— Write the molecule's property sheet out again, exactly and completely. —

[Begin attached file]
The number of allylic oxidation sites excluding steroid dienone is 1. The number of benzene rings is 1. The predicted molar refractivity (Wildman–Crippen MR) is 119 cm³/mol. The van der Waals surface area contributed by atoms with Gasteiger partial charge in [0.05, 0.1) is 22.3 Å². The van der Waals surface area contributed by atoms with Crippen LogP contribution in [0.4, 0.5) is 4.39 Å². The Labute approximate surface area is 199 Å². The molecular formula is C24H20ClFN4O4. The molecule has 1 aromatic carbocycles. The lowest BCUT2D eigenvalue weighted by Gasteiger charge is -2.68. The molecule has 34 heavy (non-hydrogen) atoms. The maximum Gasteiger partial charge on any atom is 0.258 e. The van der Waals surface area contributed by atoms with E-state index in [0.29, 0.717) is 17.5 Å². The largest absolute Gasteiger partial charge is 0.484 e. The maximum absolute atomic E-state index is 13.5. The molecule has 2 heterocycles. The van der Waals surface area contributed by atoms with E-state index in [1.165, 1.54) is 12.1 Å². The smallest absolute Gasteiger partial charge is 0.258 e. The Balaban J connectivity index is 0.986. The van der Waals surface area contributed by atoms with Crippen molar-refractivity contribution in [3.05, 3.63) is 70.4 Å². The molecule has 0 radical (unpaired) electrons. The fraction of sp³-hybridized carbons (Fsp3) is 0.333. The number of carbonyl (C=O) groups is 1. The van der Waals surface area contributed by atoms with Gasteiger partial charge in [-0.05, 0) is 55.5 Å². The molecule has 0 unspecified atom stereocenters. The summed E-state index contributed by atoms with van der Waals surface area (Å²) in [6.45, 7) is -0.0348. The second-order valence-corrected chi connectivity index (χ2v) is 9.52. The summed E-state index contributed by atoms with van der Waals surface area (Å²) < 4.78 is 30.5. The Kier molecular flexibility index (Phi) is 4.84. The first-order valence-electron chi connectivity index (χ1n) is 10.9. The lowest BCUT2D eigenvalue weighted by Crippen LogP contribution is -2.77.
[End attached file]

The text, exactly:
The number of allylic oxidation sites excluding steroid dienone is 1. The number of benzene rings is 1. The predicted molar refractivity (Wildman–Crippen MR) is 119 cm³/mol. The van der Waals surface area contributed by atoms with Gasteiger partial charge in [0.05, 0.1) is 22.3 Å². The van der Waals surface area contributed by atoms with Crippen LogP contribution in [0.4, 0.5) is 4.39 Å². The Labute approximate surface area is 199 Å². The molecular formula is C24H20ClFN4O4. The molecule has 1 aromatic carbocycles. The lowest BCUT2D eigenvalue weighted by Gasteiger charge is -2.68. The molecule has 34 heavy (non-hydrogen) atoms. The maximum Gasteiger partial charge on any atom is 0.258 e. The van der Waals surface area contributed by atoms with E-state index in [0.29, 0.717) is 17.5 Å². The largest absolute Gasteiger partial charge is 0.484 e. The maximum absolute atomic E-state index is 13.5. The molecule has 2 heterocycles. The van der Waals surface area contributed by atoms with E-state index in [1.165, 1.54) is 12.1 Å². The smallest absolute Gasteiger partial charge is 0.258 e. The Balaban J connectivity index is 0.986. The van der Waals surface area contributed by atoms with Crippen molar-refractivity contribution in [3.05, 3.63) is 70.4 Å². The molecule has 0 radical (unpaired) electrons. The fraction of sp³-hybridized carbons (Fsp3) is 0.333. The number of carbonyl (C=O) groups is 1. The van der Waals surface area contributed by atoms with Gasteiger partial charge in [-0.05, 0) is 55.5 Å². The molecule has 0 unspecified atom stereocenters. The summed E-state index contributed by atoms with van der Waals surface area (Å²) in [6.45, 7) is -0.0348. The second-order valence-corrected chi connectivity index (χ2v) is 9.52. The summed E-state index contributed by atoms with van der Waals surface area (Å²) < 4.78 is 30.5. The Kier molecular flexibility index (Phi) is 4.84. The first-order valence-electron chi connectivity index (χ1n) is 10.9. The lowest BCUT2D eigenvalue weighted by Crippen LogP contribution is -2.77.